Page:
By Owen Woods |

THE trail system along the Rio Grande in Alamosa got a major boost Wednesday when Gov. Jared Polis and Sens. Michael Bennet and John Hickenlooper announced a $4.77 million grant to pay for a pedestrian bridge crossing.

“This bridge is huge for outdoor recreation as it directly connects pedestrians and cyclists in the ASU community (Alamosa’s most densely populated neighborhood) to the vast trail network, open spaces, and outdoor recreation amenities on the east side of the river,” said John Reesor, outdoor coordinator for Alamosa Parks and Recreation.

You can read Alamosa Citizen’s earlier coverage of this story here. To summarize the project, the bridge will span the river at one of its most constricted points. It will be located just north of the Adams State baseball fields, connecting to Cattails Golf Course. The tied arch bridge will be about 320 feet in length and 14 feet wide. A parking lot will be constructed off Stadium Drive for easy access. 

The announcement made by the governor and the state’s two U.S. senators was part of $45.8 million for three Colorado infrastructure plans.

“The Bipartisan Infrastructure Law is the biggest investment in America’s roads, bridges, and transportation since Eisenhower. Now the law is delivering $46 million in federal funding to support Colorado projects that will connect communities, reduce congestion, and strengthen local economies,” said Bennet in the press release. “I urged the Department of Transportation to support these worthy projects across our state, and I look forward to welcoming additional investment in Colorado’s infrastructure from this historic legislation in the years ahead.”

With a tentative completion deadline of 2024, the pedestrian bridge still has a way to go. 

A lengthy design process is slated to begin later this month, with permitting and construction starting in late 2023.

“Once the design, engineering, and permitting process is complete and once the DOT has given us the ‘authorization to proceed,’ we will begin with construction activities,” Reesor said. 

It will be the first bridge of its kind in Alamosa proper. The bridge will act as a symbol, too. One that promotes going outside, riding bikes, walking, enjoying nature, but also one that reduces traffic accidents and works, little by little, to offset carbon emissions. The health and well-being of the people can be tied back to the outdoors they have access to. With this bridge, everyone can access everything.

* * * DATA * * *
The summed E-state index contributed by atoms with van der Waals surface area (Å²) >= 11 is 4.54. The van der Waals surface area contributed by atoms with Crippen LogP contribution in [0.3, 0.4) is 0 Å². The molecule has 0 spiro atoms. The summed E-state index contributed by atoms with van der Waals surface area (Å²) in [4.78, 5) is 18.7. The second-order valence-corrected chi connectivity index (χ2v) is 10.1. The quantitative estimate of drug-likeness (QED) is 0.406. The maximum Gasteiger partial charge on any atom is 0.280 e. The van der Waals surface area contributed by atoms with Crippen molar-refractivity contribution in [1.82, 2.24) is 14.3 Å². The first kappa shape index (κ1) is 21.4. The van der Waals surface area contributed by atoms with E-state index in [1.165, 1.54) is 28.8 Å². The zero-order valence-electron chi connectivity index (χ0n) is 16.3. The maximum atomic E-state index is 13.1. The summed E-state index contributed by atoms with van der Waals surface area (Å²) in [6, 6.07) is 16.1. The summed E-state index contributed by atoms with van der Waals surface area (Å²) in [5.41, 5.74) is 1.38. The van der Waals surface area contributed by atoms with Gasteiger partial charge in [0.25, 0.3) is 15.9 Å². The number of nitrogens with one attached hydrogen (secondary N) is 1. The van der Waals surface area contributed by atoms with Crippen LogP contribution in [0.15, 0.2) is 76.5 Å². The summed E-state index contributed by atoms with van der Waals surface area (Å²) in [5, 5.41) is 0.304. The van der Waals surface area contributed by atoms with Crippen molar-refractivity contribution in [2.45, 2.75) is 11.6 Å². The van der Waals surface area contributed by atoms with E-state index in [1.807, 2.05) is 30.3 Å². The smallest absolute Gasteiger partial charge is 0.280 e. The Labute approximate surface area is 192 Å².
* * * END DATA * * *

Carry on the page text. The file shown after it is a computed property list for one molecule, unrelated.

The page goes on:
“The bridge is one more piece of the puzzle in terms of creating a connected river corridor trail system that extends from the Alamosa Riparian Park to the north of the City down to the south-end Alamosa Wildlife Refuge. This will have huge implications for improving the quality of life for residents, will attract visitors to the San Luis Valley, and will support the local outdoor recreation economy,” said Reesor. 

Community Reaction

“What an incredible opportunity for Alamosa to see this bridge come to a reality. It has been a long time coming for our community, this will not only benefit outdoor recreation but will add another transportation alternative directly to Adams State. I’m so proud of the work John Reesor and the City of Alamosa put into this proposal,” said Mick Daniel, executive director, San Luis Valley Great Outdoors.

“This announcement is like a lightning spark for the Alamosa community that has been decades in the making. This bridge will be a tremendous asset to our community that will connect neighborhoods and Adams State University to the Rio Grande, our trail system and other outdoor amenities that will enhance our quality of life, help us retain our workforce and help our city thrive into the future. I want to thank the Revitalize the Rio Committee, San Luis Valley Great Outdoor Coalition and our hard working staff, especially John Reesor, for getting this project to this point,” said Alamosa Mayor Ty Coleman.

Andy Rice, director of Parks and Recreation, wrote in a separate release, “This project would not have been possible without broad support from the public. We have heard for decades from long-time residents of their desire for a bridge connecting the Adams State community to our diverse open spaces and trails. In addition, the public input from our City’s most recent Comprehensive Plan named ‘embracing the river corridor’ as the number one priority for the Parks and Recreation Department. We’ve shown progress toward this mission through the addition of significant trail mileage, new river access points, and now this pedestrian bridge. Years of hard work from members of the Revitalize the Rio group, San Luis Valley Great Outdoors and many other community partners have made this project possible. This bridge is a ‘game changer’ for our community and region and we are very thankful for the federal partnership.”

“We are incredibly grateful for the U.S. Department of Transportation’s investment in the City of Alamosa,” Reesor said. “This pedestrian bridge will help promote healthy lifestyles, reduce dependency on motor vehicles, improve safety for pedestrians and cyclists, and will be an economic and quality of life boost for Alamosa and its residents. 

“Once completed, this steel 320-foot single-span bridge will be an iconic landmark for the City of Alamosa and Adams State University.  I believe it is something residents will be very proud of and will add to Alamosa’s beauty and character.

“The construction of this bridge is not the end game. This project will only build momentum towards realizing the full potential of the Rio Grande corridor throughout Alamosa.” 

Leave a comment